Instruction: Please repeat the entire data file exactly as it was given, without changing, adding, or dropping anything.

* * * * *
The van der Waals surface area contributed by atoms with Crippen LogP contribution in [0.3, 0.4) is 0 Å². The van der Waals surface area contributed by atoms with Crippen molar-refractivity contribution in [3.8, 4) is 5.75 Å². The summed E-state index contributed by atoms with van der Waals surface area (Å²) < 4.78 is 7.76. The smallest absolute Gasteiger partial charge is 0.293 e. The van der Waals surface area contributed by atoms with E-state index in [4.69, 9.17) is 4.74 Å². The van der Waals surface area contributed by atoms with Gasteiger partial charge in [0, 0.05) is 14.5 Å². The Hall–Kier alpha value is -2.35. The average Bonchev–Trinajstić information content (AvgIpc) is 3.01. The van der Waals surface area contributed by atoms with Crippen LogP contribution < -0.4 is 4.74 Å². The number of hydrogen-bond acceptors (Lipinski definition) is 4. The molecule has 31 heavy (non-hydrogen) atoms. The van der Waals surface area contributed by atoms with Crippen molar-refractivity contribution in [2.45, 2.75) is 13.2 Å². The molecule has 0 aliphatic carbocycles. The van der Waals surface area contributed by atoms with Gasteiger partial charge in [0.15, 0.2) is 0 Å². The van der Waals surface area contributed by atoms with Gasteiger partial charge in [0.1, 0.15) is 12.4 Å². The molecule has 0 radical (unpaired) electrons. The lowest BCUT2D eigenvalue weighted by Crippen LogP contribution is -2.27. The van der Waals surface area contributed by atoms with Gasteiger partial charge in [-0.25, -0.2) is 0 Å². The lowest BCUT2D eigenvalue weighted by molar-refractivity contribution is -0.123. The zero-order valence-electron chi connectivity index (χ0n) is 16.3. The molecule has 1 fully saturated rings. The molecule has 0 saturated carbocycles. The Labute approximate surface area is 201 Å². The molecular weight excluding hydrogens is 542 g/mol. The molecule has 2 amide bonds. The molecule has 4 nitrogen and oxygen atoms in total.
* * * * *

The van der Waals surface area contributed by atoms with Crippen LogP contribution in [0.3, 0.4) is 0 Å². The van der Waals surface area contributed by atoms with Crippen molar-refractivity contribution in [3.8, 4) is 5.75 Å². The summed E-state index contributed by atoms with van der Waals surface area (Å²) < 4.78 is 7.76. The smallest absolute Gasteiger partial charge is 0.293 e. The van der Waals surface area contributed by atoms with E-state index in [4.69, 9.17) is 4.74 Å². The van der Waals surface area contributed by atoms with Gasteiger partial charge in [0, 0.05) is 14.5 Å². The Hall–Kier alpha value is -2.35. The average Bonchev–Trinajstić information content (AvgIpc) is 3.01. The van der Waals surface area contributed by atoms with Crippen LogP contribution < -0.4 is 4.74 Å². The number of hydrogen-bond acceptors (Lipinski definition) is 4. The molecule has 31 heavy (non-hydrogen) atoms. The van der Waals surface area contributed by atoms with Crippen molar-refractivity contribution in [2.45, 2.75) is 13.2 Å². The molecule has 0 aliphatic carbocycles. The van der Waals surface area contributed by atoms with Gasteiger partial charge in [0.15, 0.2) is 0 Å². The van der Waals surface area contributed by atoms with Gasteiger partial charge in [0.1, 0.15) is 12.4 Å². The molecule has 0 radical (unpaired) electrons. The lowest BCUT2D eigenvalue weighted by Crippen LogP contribution is -2.27. The van der Waals surface area contributed by atoms with Gasteiger partial charge in [-0.25, -0.2) is 0 Å². The lowest BCUT2D eigenvalue weighted by molar-refractivity contribution is -0.123. The zero-order valence-electron chi connectivity index (χ0n) is 16.3. The molecule has 1 fully saturated rings. The molecule has 0 saturated carbocycles. The Labute approximate surface area is 201 Å². The molecular weight excluding hydrogens is 542 g/mol. The molecule has 2 amide bonds. The molecule has 4 nitrogen and oxygen atoms in total.